Let’s set the record straight: Stroke isn’t just a health risk for men. According to the National Stroke Association, annually 55,000 more women are dying of stroke than men, making it the third leading cause of death for women.
This may seem alarming – men generally partake in unhealthy habits, like drinking and smoking, in comparison to women, and yet women are facing greater fatalities when it comes to stroke.
What is stroke?
A stroke occurs when the brain cannot receive oxygen and nutrients from blood because of a clot or blockage in the vein that reaches the brain. The lack of oxygen and blood results in the cells in the brain dying.
There are a few different types of strokes depending on the cause. If there is a clot, it’s referred to as ischemic stroke. If a blood vessel ruptures, this is called hemorrhagic stroke, and a transient ischemic attack (TIA) – or a mini stroke – is caused by a temporary clot.
TIA or mini stroke
Although a mini stroke will clear up on its own, it should be taken as serious warning sign of what’s to come. Ignoring a mini stroke can mean the difference of life or death. A mini stroke can last for a few moments or last all day, but in either case seek emergency medical attention.
Most women don’t realize they are experiencing a mini stroke, let alone a stroke in general, so knowing the signs and symptoms can prevent long-term damage. Any of the below signs and symptoms of a stroke in women should not be overlooked. If you begin to experience any of them call 911.
Stroke in women: Causes, signs and symptoms
At all ages, a man has a higher risk of having a stroke than a woman. But each year, more women than men die from stroke and the gap is widening. But what exactly is putting Women at such high risk?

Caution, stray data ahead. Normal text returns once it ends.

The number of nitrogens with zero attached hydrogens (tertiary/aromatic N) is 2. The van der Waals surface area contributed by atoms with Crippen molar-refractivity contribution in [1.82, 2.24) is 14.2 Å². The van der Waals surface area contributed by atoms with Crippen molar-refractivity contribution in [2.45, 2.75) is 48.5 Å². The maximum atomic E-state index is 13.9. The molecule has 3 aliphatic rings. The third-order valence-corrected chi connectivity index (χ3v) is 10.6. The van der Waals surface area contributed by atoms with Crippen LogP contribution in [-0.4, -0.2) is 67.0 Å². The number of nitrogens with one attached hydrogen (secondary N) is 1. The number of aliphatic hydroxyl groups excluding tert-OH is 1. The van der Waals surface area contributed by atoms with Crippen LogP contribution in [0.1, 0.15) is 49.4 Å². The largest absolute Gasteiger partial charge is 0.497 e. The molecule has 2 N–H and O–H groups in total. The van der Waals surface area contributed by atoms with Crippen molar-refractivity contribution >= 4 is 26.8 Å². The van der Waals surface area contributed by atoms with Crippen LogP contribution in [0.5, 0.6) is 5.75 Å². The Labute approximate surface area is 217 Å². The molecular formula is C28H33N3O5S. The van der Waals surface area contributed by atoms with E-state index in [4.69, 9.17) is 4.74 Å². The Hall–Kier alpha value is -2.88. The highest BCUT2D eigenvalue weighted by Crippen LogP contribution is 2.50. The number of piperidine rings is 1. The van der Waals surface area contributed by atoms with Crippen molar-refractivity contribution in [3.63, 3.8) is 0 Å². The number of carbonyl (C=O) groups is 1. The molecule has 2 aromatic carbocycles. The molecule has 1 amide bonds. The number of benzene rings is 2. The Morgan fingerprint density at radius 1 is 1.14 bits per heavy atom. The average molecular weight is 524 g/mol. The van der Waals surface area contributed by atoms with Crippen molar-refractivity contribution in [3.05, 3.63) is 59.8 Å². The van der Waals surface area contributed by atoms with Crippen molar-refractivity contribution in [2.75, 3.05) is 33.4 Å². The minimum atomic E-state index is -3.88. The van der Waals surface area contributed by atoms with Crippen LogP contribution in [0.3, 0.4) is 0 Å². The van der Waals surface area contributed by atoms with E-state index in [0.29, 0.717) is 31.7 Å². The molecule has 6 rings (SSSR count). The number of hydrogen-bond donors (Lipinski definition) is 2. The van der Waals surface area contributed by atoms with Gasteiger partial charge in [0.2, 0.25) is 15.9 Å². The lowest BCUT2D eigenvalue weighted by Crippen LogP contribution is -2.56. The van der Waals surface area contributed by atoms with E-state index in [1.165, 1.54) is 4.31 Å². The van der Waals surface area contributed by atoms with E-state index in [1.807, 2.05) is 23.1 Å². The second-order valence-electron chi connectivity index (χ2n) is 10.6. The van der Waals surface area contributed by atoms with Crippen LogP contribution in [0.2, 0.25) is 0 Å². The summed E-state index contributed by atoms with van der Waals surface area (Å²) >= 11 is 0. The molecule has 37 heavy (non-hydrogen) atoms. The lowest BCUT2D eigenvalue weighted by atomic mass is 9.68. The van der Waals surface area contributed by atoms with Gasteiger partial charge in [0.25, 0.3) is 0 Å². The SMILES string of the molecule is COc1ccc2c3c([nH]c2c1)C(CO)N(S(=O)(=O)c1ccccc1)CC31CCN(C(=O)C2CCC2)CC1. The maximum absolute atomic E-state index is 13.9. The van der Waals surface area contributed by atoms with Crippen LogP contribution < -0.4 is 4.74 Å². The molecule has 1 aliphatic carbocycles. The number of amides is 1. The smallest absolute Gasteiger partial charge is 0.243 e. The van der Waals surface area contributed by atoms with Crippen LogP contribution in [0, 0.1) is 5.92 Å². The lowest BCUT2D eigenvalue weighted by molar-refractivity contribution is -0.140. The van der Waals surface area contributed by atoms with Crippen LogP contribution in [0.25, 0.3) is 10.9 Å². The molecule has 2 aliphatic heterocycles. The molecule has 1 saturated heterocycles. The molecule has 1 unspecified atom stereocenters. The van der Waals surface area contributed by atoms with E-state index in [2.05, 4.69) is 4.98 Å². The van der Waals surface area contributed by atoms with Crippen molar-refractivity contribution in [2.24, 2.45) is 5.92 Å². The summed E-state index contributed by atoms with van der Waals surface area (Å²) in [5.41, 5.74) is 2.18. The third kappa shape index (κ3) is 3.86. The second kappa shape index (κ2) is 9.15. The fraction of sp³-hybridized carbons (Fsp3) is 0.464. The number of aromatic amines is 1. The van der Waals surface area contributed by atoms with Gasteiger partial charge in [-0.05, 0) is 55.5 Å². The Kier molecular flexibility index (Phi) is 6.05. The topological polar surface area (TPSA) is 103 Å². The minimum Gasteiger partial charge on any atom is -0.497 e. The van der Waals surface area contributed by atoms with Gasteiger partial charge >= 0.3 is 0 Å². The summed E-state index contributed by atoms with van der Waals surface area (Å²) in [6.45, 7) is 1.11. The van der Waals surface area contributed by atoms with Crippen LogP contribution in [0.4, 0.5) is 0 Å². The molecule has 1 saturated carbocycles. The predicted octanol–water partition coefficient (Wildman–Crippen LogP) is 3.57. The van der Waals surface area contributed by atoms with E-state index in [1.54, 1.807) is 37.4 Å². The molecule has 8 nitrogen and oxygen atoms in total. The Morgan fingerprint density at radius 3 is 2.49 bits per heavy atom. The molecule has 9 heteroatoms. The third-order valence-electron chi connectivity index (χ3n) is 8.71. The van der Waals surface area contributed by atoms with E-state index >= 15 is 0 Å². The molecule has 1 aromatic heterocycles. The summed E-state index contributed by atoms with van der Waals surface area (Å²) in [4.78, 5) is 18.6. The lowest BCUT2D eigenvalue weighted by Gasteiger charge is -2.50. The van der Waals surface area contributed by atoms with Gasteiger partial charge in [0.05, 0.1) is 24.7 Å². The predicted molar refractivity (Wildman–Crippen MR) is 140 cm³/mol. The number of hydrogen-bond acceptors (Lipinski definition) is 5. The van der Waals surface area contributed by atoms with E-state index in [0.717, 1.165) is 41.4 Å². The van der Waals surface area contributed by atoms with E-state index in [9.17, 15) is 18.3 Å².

We know that men visit doctors less and are more likely to drink alcohol, smoke and eat unhealthy, but there are some large differences between men and women that increase a woman’s risk of stroke. Some of women’s increased stroke risk is caused by the fact that women tend to live longer on average than men, and stroke mortality is higher with age. But that’s only part of the puzzle.
Risk of stroke in women
When it comes to being at risk for a stroke there are typical risk factors that apply to both sexes. These are:
Lack of exercise
High blood pressure
Drug use including cigarette smoking
But there are certain risk factors for women which are unique that increase the risk of stroke in women. Some of these include:
Taking birth control pills
Hormone Replacement Therapy (HRT)
Suffering migraines with auras
As you can see, some of these risks don’t apply to men, but unfortunately up the risk of stroke in women.